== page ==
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Hi guys,its been a long while since i posted on this website.I have kinda forgot about my vision grill over recent years and have been using my pellet and gas grill more often because of laziness, but this season i have decided to get as much use out of my kamado as possible. I recently went back home to Ireland and was reacquainted with one of my favorite post pub foods...the Chicken shish kebab from a persian place called zaytoon. The chicken shish is chicken marninaded in spices and yogurt and cooked over charcoal,served with salad,garlic sauce,chili sauce on what seems and tastes like a large naan bread.The naans are cooked in a large stone like oven and i thought the kamado would be a perfect substitute if i got the right recipe.Thanks in advance. ps here is a video of the recipe for the chicken marinade,this guy has got a lot of great videos for various middle eastern kebab recipes.
I'd thought I'd share some of our adventures with the Kamado. Most recipes will have some Indian, Kiwi or Kenyan influence. They will probably be fairly basic at first (so bear with me) and will add to this post as we get more adventurous with the cooker. Hope this helps some people out there. I'm not real good at taking photos so you may have to use some imagination. All my recipes will be vegetarian but some will be marked (J) as Jain approved. Wikipedia has a good section on Jain Vegetarianism, however in my context it's basically whatever the mother-in-law will eat, so the recipes won't be 'strictly' jain. Pizza This is more about method than anything, we made a 3-5 mm thick base and loaded up on toppings. Base cooked well and toppings too. Didn't take any pics though. We didn't have a 'deflector' as such and just chucked a pizza stone on the standard grill and used a thin metal pizza pan (with holes) on the grill extender. Worked perfectly though. Temp was ~ 250C and took 12-15 min to cook. Results were great, crowd favourite was mushroom, olive, chillis and vege mozzarella (J) Dough recipe was as follows: 2 cups wholemeal self raising flour 2 cups white floor 2 teaspoons yogurt 1 teaspoon baking soda 1 teaspoon baking powder 1 teaspoon salt 1/2 tea spoon sugar Water to knead dough Keep covered in the oven for a couple of hours. Sweet Potato (Kenyan [Mombasa] street style) Roast with lid closed at ~200C for 15min then open lid and high heat (i.e. bottom vent fully open) for 2-3 min until outside is charred slightly. Cut in half lengthways (but not all the way through) and put chilli powder and salt and a healthy dose of lemon. Cassava (Mogo) is the traditional potato used, so if you can find it, use it instead Sweet Corn (Kenyan [Mombasa] street style) Roast sweet corn with bottom vent fully open until kernals are slightly black, Coat with chilli powder, salt and lemon.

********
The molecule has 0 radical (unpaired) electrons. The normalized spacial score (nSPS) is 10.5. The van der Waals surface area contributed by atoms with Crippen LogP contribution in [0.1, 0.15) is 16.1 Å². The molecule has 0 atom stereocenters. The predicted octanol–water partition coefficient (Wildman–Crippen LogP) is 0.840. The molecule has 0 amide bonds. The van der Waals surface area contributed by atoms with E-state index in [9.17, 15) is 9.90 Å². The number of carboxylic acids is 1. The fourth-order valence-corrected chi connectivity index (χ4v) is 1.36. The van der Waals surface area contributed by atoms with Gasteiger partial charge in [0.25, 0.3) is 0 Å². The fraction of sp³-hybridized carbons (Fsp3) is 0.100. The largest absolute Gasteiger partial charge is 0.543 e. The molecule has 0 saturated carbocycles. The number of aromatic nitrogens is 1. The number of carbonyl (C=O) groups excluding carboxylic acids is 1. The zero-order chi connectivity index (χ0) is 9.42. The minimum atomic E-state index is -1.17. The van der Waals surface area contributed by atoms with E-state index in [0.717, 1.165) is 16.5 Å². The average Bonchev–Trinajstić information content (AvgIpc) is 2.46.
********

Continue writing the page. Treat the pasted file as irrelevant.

Hey folks, New user here. Not only to the forums, to smoking but also grilling. I'm actually Indian by birth(living in Minnesota for the last 10 years and the US for 14+). I've always been fascinated by Indian curries and cook them rather well, and one thing I always wanted to learn was tandoori cooking, which I had no experience with. Sure I can prepare the pastes and marinate things..but..if i can't cook them well, it's worthless I was planning on making my own Indian tandoor at my new house(finally had some space), and wanted to line a metal drum with clay or bricks, create a latched door at the bottom of the drum and basically fire it at high heat to bake the clay. Well, walking around at Lowes, I saw this Acorn grill sitting there, wife found the aesthetics pleasing, was happy to spend $300+ on it instead of withstanding the nightmare of me rigging up a rig of my own. I'm sure it would have been a couple of bucks cheaper than the acorn(the drum tandoor/grill)..but...hell, for ~$300, I thought i'd give it a shot. Well, to say the least I'm relatively surprised. I made my first tandoori chicken today. Had a mishap early on, didn't realize that my skewers were too long, and the chicken basically slipped through it etc, etc, I ended up putting it on the grill, baked it for about 50mins @ ~290-320 and it worked out purrrrfect. Moist and delicious. I'm planning on the following in the future: 1) Rigging something up to hang skewers to cook food(tandoori chicken or indian/mugal kababs) 2) Controlling the temprature better. In India tandoor cooking is an art mastered by a few, a lot of them being traditional cooks. I doubt I'll find temprature ranges for various recipies anywhere, I'll just have to experiment a LOT. 3) Write a small database(that I might publish, maybe a flat file, nothing complicated) of Indian food and recipes+temps/times Regardless, great being here, have read the forums and the knowledge and techniques are immense . You folks have a great one. Cheers-T Here is the first dish--1st and it was fantastic: